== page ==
SingTel – BT
SingTel sees job cuts as a last resort
Q2 net profit down 12%; group looking to redeployment to cut operating costs
Singapore Telecommunications’ quarterly profit may have skidded to a three-year low, but it will look to redeployment instead of retrenchment to cut operating costs.
‘Certainly, job cuts will be something that we see as a last resort,’ said SingTel CEO Chua Sock Koong.
The group yesterday reported a 12.1 per cent fall in net profit to $868 million for its second quarter ended Sept 30, from $988 million a year earlier. Basic earnings per share slipped 12.2 per cent to 5.45 cents, while revenue eased 5.3 per cent to $3.89 billion.
With its second-quarter earnings having been dented by plunging regional currencies and higher handset subsidies, SingTel has already frozen hiring and is also cutting down on discretionary spending such as advertising expenditure in Singapore and Australia. But instead of cutting manpower, it could use reassignments to glean more savings.
‘As a business, we continue to review the operating efficiencies of each of our businesses to ensure we deliver a high quality of service to our customers. As part of this efficiency drive, there could be redeployment of headcount across the different businesses,’ Ms Chua told reporters at the group’s Q2 results briefing yesterday.
Her assurance of job security should provide some welcome relief for SingTel’s pool of 11,130 employees here following its recent profit warnings and the announcement of 900 jobs cut by another local corporate titan, DBS Group Holdings, last week.
Reiterating its guidance last week, SingTel said its profitability took a hit in Q2 as the Sing dollar’s sustained appreciation against major regional currencies crimped contributions from all its foreign units.
The company derives nearly 60 per cent of its earnings from overseas through wholly-owned Australian operator Optus, as well as regional associates in India, Bangladesh, Indonesia, Pakistan, the Philippines and Thailand.
Contribution from Optus shrank with the Australian dollar dropping against the Singapore dollar this year. Other currencies such as the Indian rupee, Thai baht and Philippine peso also fell, lowering earnings from associated companies such as India’s Bharti, AIS in Thailand, and Globe in the Philippines.
During the quarter, profitability was further dampened by losses from Warid Telecom. SingTel’s Pakistani investment suffered a wider-than-expected pre- tax loss of $41 million, with the group’s share of pre-tax operating losses at $24 million, but this was mitigated by a one-time foreign exchange gain of $67 million following a capital reduction in SingTel’s Australian unit.
‘We’re still in the phase of rolling out networks (in Pakistan). There has also been a reduction in consumer spending (there) as a result of the financial crisis,’ Ms Chua explained.
As a result, pre-tax profit contributions from the firm’s six regional associates plunged 26 per cent during the quarter.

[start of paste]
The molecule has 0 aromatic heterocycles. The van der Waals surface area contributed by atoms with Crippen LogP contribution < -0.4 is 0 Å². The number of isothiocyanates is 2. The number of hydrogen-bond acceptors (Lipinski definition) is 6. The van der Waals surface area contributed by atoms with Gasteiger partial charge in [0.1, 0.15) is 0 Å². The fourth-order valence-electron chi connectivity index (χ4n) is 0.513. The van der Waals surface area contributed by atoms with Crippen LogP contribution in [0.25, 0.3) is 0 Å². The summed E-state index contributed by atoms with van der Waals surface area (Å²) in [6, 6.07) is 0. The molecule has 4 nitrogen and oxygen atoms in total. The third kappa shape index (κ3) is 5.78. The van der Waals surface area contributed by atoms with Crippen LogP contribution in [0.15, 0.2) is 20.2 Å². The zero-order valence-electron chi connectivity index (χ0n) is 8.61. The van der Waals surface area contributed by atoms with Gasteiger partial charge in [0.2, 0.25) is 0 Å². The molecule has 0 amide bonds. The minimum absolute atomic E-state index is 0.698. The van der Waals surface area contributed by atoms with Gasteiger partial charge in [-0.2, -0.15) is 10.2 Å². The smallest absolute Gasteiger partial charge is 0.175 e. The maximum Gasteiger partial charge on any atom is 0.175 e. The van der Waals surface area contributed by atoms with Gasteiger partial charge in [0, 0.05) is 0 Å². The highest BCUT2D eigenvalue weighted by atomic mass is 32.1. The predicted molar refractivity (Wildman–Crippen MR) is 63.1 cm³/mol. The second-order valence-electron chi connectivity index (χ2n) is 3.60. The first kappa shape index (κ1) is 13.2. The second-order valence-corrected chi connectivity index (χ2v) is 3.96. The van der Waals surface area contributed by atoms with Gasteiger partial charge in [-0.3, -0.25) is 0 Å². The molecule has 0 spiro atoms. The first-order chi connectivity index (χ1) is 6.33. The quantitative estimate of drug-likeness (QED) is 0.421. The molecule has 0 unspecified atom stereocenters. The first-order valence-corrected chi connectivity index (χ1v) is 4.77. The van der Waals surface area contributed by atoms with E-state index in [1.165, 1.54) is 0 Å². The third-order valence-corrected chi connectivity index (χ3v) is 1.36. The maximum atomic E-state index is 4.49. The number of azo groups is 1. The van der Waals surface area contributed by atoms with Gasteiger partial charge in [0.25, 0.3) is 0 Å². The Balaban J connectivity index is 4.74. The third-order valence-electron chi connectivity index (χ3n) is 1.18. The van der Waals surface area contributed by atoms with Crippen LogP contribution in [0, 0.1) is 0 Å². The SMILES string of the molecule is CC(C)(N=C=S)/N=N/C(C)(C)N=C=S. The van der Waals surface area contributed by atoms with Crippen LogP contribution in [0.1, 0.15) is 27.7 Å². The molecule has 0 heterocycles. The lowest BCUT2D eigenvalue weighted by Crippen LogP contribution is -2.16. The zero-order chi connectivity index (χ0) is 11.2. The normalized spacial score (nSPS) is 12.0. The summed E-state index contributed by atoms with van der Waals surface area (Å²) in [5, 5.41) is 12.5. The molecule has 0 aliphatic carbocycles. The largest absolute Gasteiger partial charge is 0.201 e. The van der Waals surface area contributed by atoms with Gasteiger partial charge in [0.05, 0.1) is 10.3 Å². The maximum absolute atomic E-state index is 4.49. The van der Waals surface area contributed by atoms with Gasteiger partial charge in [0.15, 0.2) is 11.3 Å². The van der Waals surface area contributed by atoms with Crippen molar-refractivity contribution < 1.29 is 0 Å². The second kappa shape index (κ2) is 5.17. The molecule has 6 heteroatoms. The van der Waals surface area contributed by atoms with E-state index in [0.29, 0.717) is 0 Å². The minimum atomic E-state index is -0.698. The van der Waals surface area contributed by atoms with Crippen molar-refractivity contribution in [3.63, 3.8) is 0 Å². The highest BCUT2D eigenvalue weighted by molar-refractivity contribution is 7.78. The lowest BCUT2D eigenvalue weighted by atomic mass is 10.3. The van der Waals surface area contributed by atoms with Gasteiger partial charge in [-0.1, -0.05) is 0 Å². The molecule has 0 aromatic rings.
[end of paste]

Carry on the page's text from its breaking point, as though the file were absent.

Profits from Optus remained flat in Q2 while net income from Singapore operations fell 4.8 per cent as a result of higher marketing costs and subsidies associated with the iPhone 3G.
The Republic’s largest operator was given first dibs at selling Apple’s second-generation touchscreen handset in Singapore on Aug 22. Optus launched it a month earlier as part of a non-exclusive arrangement. Hefty subsidies for the iPhone 3G slashed Ebitda (earnings before interest, tax, depreciation and amortisation) in both countries by nearly $71 million, according to SingTel.
‘We are confident that iPhone customers will deliver growth and value,’ Ms Chua reiterated, adding that the Arpu (average revenue per user) from iPhone owners is 1.5 times higher than other post-paid mobile customers.
SingTel has collectively sold more than 170,000 units of iPhone 3G to date in Singapore, Australia, India and the Philippines.
In Singapore, the much- hyped device lifted SingTel’s post-paid subscriber base by 45,000 from July to September – twice as many as rivals StarHub and MobileOne. Revenue also grew across all its local business lines, with its cellular and Internet units both chalking up double-digit gains.
‘Overall, Singapore and Optus delivered good numbers. Associates’ contribution was weak mainly due to currencies, and the extent of losses at Pakistan investment Warid took us by surprise,’ Macquarie Research said in a research note.
For the first half of its financial year, SingTel’s net profit dropped 8.8 per cent to $1.74 billion while operating revenue rose 5.6 per cent to $7.67 billion. Stable free cash flow for the group – defined as operating cash including associate dividends less cash capex – stayed at about $1.7 billion for H1 FY09. Net debt gearing ratio increased 1.6 percentage points to 25.8 per cent on the back of additional bank borrowings.
SingTel has declared an interim dividend of 5.6 cents for the six months ended Sept 30, unchanged from 2007.
Looking ahead to the full year, SingTel still expects its operating revenue and Ebitda in its two core markets – Singapore and Australia – to grow but pre-tax earnings from its regional associates are set to be lower compared to last year.
‘The weaker Australian dollar will have an adverse impact on the earnings for the group. What will hit it further is the lacklustre performance of its regional associates. Telekomsel, in particular, saw pre-tax profit slump 40 per cent to S$113 million (in Q2),’ noted Terence Wong, co-head of research at DMG & Partners.
SingTel shares closed 1.3 per cent higher at $2.38 yesterday.